The recent winter-like weather has pushed the growing season back for home gardens.
It’s also affecting Meriden’s annual Daffodil Festival.
A few flowers are blooming as you enter Hubbard Park, but nowhere near the 600,000 expected to bloom for the festival in less than two weeks.
There is still a winter feel, especially for the month of April.
Set up is underway in Hubbard Park for an annual rite of spring.
“We’ve been waiting and waiting for spring. It's time for winter to go. We actually came today to check on the status of the daffodils,” said Jesse Callaghan.
In Callaghan’s opinion, the daffodils don't look ready for Meriden's Daffodil Festival.
Drone 3 shows very little yellow in Hubbard Park on Tuesday.
Luckily, the daffodils still have 10 days to open, and crews have 10 days to finish setting up.
“We're a day behind where we should be, but if the weather cooperates we'll catch up very quickly,” said Mark Zebora, Chairman of the Daffodil Festival.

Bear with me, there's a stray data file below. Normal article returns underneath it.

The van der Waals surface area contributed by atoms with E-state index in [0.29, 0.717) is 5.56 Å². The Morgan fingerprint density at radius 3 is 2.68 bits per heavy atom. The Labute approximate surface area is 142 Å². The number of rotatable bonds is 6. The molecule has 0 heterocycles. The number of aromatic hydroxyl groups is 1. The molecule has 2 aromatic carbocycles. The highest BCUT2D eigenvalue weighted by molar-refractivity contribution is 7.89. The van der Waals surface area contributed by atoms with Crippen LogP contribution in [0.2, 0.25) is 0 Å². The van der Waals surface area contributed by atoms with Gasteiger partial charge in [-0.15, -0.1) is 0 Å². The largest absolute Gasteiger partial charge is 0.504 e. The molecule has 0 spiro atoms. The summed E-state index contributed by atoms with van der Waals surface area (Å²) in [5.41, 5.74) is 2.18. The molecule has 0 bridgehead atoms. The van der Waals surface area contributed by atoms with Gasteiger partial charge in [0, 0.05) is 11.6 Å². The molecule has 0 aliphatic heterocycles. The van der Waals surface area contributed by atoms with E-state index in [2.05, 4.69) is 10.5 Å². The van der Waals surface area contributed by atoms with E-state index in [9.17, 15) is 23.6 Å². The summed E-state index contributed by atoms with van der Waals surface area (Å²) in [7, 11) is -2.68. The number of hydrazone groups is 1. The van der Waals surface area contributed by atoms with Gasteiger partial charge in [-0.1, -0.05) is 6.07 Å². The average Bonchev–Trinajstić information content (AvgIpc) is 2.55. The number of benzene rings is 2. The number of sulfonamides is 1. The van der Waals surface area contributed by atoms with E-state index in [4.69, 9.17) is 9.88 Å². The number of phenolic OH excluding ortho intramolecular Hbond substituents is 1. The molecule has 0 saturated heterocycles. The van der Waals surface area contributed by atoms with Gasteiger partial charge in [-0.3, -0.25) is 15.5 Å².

Monday’s sleet and flooding rains stopped all prep work, but didn't cause much damage to the flowers.
“It's a very hardy plant so for the festival which is a week away they should be great,” Zebora said.
While this is a massive yearly project, the cold has also impacted home gardens.
Moscarillo's Garden Center in West Hartford said only certain plants can handle being in the ground right now.
“Pansies are one thing that are a great thing to start early. They're really cold tolerant. It's a good time to start fertilizing because it gives you extra time to get your beds ready,” said Emily Sandin of Moscarillo’s Garden Center.
At Hubbard Park, the crews continue to work and locals have confidence they’ll be amazed at the end of the month.
“It's going to be just gorgeous carpets of yellow fragrant flowers,” said Callaghan.
The festival opens on April 28.
More than 600,000 daffodils are expected to bloom and officials say they’ll be ready.
For more information on the festival, click here.
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